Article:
By Dan Kennedy • The press, politics, technology, culture and other passions

Starbucks shows how to mitigate a PR disaster

Yesterday I learned from Little People of America’s Facebook page that Starbucks had reached a $75,000 settlement with the U.S. Equal Employment Opportunity Commission (EEOC) on behalf of a woman who was fired during training because of her dwarfism.

The Starbucks was located in El Paso, Texas. According to the El Paso Times, the woman, Elsa Sallard, was denied her request to use a stool or a stepladder, and was fired on the alleged grounds that she would pose a “danger” to others.

What made me curious was the low amount of the settlement. So I went back and saw that the folks at Starbucks corporate headquarters, to their credit, took this seriously from the moment they learned about it. In May, Starbucks spokeswoman Stacey Krum said the company had “zero tolerance” for discrimination, adding, “We definitely want to make clear how seriously we take the concerns that have been raised in the lawsuit.”

According to a statement by Robert Canino, a lawyer with the EEOC:

Starbucks’ swift action to work constructively with the EEOC in this case, not only by compensating the  applicant who was turned away, but by committing to additional training for  other stores in the El Paso  area, sends the right signal from the corporate office. The Starbucks customer environment is one  that is often considered comfortable and progressive. By fostering that same environment for people  behind the counter, Starbucks reinforces a positive public image.

In this case it looks like doing the right thing also saved Starbucks a lot of money.

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Will WTKK post audio of Graham dwarfism segment?


  1. Andy Koppel

    What am I missing here? Did Starbucks invite her back? If not, this is meager compensation in a brutal job market for anyone, let alone someone subject to discrimination.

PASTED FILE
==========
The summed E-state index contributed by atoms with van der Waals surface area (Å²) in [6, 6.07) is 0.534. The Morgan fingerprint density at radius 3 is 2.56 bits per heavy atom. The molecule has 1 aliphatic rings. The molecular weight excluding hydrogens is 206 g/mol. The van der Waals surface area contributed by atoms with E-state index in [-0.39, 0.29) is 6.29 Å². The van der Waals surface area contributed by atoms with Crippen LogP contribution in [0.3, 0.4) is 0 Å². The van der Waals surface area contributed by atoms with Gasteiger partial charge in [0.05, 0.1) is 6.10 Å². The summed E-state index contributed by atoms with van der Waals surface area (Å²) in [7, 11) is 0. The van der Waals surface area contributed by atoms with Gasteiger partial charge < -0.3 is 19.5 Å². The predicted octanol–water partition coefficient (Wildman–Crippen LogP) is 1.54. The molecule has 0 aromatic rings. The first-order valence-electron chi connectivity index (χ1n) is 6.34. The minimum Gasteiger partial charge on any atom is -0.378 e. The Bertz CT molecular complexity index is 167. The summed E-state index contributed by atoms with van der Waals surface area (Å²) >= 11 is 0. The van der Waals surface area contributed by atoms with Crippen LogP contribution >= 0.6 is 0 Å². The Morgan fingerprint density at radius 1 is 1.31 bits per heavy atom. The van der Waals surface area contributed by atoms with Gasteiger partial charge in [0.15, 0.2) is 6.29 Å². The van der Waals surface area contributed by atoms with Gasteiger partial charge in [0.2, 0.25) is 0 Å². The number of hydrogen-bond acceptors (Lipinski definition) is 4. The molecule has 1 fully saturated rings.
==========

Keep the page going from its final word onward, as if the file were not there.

2. At least Starbucks headquarters handled this right in the sense that they didn’t fight it in a jury trial, and they provided training to stores in the El Paso area (arguably, perhaps more stores than just El Paso would benefit from such training.)

    This little person exercised her civil rights. The doors to our courts are open to all, and if we were to capriciously slam them shut without hearing the merits of cases, none of us would have any civil rights left: the right to your day in court cannot be rationed out just to a few people. Starbucks chose to settle the case instead of proceeding to trial.

    It sounds like there indeed was a valid civil rights claim here. I wonder if she could have been accommodated in some way?? In some super busy stores, it seems like you could have a person just be on register for a few hours – though I have no idea how realistic that is. On the other hand, maybe she wasn’t a good fit to be hired at all. But once hired, Starbucks had a duty to follow the ADA.

  3. “…doing the right thing also saved Starbucks a lot of money.”

    Isn’t that the thrust of a lot of the arguments that have made over the last two decades in favor of corporate social responsibility?

    It’s a small settlement. If it had been about racism, I’m guessing the settlement would have been higher. However, I’m also guessing that Starbucks would have fought pretty hard against the charge.

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